It is possible to work out a unity of approaches with a focused goal. Let me crystallize the three basic aspects – objectives, contents and tools of teaching learning – which must be held together as a consistent unity among a linear line.
Objectives --------- Contents ---------- Tools
Tools can be expanded in meaning to include methods and style of presentation of the specified contents. Contents and activities are chosen to constitute curriculum which must be designed to meet the objectives of a particular programme. And objectives are set after taking into consideration the context and situation of the targeted beneficiaries and their realistic aspiration as citizens of a country.
As we have taken both literacy and empowerment as part of the objectives of adult education keeping in view the poor, SC, ST, women we must develop a curriculum befitting to the set objectives. Primer being the first and the basic tool to build the teaching learning process on, it must reflect in letter and spirit the thrust both on literacy and empowerment. Literacy can be achieved by transferring knowledge and skills pertaining to skills in 3R’s. Helping the learner acquire power and confidence to change his situation requires such a process as would create enough scope for critical analysis of situation in which a person lives so that one realizes the root causes of his/her miseries and the ways to overcome them. The big question is how to build the contents and sequence of a primer, so that both the literacy skills and the potential for a dialogical process would be built into it.
If we draw lessons from Paulo Freire’s pedagogic process involving critical dialogues between the learners and the facilitators and subsequently those among the learners themselves there are several instances to show that the approach is very effective. During the late 70’s such experimentation was carried out in some parts of Western Orissa under the aegis of OXFAM (India) Trust.
However, let us accept that a primer with a potential to input both literacy skills and to engineer critical understanding is possible. Now there is no two-opinion on the strategy to facilitate writing by beginning with the known words of the learners in such a way as to cover all the scripts of the alphabet including ‘matras’. In order to combine discussion on the relevant issues facing the people we should start with key words that relate directly to their primary concerns.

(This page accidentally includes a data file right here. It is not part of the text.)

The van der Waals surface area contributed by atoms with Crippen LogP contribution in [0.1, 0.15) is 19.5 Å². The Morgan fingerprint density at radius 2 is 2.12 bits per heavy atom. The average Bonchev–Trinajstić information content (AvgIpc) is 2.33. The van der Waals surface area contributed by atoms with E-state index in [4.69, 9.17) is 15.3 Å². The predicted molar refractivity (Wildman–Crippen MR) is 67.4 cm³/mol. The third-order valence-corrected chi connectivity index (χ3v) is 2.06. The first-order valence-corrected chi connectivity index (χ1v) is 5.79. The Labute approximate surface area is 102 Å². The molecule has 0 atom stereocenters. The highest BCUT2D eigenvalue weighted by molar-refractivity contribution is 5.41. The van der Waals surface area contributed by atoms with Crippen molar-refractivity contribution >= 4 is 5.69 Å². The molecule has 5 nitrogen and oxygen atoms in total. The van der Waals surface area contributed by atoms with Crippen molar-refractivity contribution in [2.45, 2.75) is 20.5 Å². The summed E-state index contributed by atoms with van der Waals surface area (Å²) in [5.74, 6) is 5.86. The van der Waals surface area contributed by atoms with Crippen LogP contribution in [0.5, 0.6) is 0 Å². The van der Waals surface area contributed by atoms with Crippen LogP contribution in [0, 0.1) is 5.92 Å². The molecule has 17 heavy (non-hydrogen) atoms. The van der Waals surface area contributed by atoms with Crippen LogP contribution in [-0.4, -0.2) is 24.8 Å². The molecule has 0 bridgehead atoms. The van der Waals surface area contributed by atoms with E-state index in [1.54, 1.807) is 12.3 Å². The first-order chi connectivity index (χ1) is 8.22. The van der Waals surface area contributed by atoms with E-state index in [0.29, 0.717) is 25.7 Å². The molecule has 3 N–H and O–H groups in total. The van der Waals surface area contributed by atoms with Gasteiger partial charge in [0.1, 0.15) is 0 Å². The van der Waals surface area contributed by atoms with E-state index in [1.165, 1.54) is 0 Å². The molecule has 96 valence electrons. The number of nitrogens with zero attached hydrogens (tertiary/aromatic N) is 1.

Food, clothes, housing, health, education, social dignity and democratic rights are among the most important needs of a citizen, choice of key words is important. For example ‘Bhata’ (rice) or ‘Roti’ (may be taken both for writing the word and its letters and for initiating a dialogue with well prepared questions around grain, crop, land, water, famine, public distribution system, BPL card and other sources of livelihood. In the same way ‘Ghara’ or house can be denoted to bring in the materials like mud, wood, rod etc. which are required for construction. Ghara can also be interpreted as a family and many issues related to it, such as relationship, gender inequalities, family property and disputes around it can be brought under analysis. Similarly, topics like democracy can involve discussion on ‘Sarkar’ (government), elections, leaders etc. and it can be taken both for literacy skill practice and for situation analysis. While including all these key words linked to relevant issues for discussion a primer designer must not lose sight of the presentation.